Lions manager faces cold winter of regrets

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Lions manager faces cold winter of regrets


Samsung Lions manager Ryu Joong-il watches a KBO League game this April against the Lotte Giants. Ryu has won the KBO championships since his debut as manager in 2011, but this year, his team lost to the Doosan Bears. [YANG GWANG-SAM]

Samsung Lions manager Ryu Joong-il is heading for his regular winter vacation in Thailand at the end of this week, but there’s something missing this year.

For the first time in five years, he will be facing a winter without the Korean Series title in his hands.

After attending the 2015 KBO Golden Glove Awards last week, the 52-year-old has been staying home in Daegu. This Friday, he will take off on vacation with his wife, as he has done for the past three years.

Since his managerial debut in 2011, Ryu has won each regular season title and Korean Series title - until this year. Although the Lions finished No. 1 in the regular season, they fell to the Doosan Bears 4-1 in the best-of-seven championship series in October.

“It’s sad and really regretful,” Ryu told the JoongAng Ilbo. “It’s been more than a month, but I can’t get rid of thinking about the Korean Series. I probably won’t forget for a long time.”

Ryu is already in the history books of the Korea Baseball Organization. The Lions are the only team to win the regular season and the Korea Series for four straight seasons.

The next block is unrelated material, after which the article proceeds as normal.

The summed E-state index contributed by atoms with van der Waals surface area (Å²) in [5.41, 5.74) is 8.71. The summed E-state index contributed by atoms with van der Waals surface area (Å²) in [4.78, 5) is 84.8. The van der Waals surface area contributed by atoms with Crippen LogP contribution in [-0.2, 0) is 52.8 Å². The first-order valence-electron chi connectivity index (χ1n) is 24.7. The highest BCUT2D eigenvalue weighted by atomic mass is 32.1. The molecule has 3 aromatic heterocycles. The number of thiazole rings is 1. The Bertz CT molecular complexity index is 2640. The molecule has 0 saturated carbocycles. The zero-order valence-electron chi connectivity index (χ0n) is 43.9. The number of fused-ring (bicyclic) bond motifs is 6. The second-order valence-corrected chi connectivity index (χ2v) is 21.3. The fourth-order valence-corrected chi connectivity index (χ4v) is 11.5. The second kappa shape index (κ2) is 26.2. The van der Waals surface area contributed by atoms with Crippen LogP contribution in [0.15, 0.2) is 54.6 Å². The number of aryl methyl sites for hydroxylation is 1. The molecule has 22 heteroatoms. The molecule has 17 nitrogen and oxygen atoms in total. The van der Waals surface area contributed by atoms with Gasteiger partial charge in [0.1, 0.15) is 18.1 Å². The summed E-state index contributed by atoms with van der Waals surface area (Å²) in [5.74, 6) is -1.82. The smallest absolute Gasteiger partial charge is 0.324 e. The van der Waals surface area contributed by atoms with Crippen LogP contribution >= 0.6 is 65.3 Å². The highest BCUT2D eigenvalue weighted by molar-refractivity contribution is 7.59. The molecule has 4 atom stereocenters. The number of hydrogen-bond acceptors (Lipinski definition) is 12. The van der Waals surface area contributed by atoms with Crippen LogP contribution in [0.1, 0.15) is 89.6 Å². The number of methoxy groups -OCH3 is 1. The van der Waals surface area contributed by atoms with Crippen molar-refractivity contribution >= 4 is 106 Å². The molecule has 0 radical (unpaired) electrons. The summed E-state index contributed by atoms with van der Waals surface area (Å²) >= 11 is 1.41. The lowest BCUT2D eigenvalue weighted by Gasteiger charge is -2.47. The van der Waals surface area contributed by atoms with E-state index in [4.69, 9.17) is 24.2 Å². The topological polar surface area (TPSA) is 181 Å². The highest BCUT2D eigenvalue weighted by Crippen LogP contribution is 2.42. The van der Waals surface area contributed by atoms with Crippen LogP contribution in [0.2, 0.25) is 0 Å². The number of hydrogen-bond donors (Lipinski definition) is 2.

The Haitai Tigers (now the Kia Tigers) also claimed the Korean Series title for four consecutive years from 1986 to 1989, but they had only one regular season championship, in 1988.

Ryu, who has been with the Lions since 1987 as a player and a coach, wanted to win this year’s Korean Series title badly because that would have made them the ultimate No. 1, ahead of the Tigers in terms of consecutive championship titles.

“I have been winning since 2011, and I wanted to win again,” he said. “You know, human greed just never ends.”

The Lions were favorites to win the postseason after they ended No. 1 in the regular season. Since 2002, the regular season champions have always claimed the Korean Series title.

However, while waiting for their opponents in the championship series, the Lions were hit with an illegal gambling scandal involving three of their pitchers.

The Daegu-based club eventually apologized for the scandal and excluded Lim Chang-yong, Yoon Sung-hwan and An Ji-man from the championship roster.

Lim was the season’s top closer with 33 saves, while An was the top reliever with 37 holds. Yoon was the team’s best starter, going 17-8 with a 3.76 ERA.

“Honestly, I thought we were alright even without three players because the Bears seemed tired from playing two of the playoff series to reach the Korean Series,” he said. “When we won Game 1, I thought we could again grab the opportunity to win the championship, but it wasn’t [meant to be]. I learned again that baseball is really
difficult. It doesn’t end like you want it to.”

Ryu says the Lions were initially disheartened after losing three pitchers due to illegal gambling charges.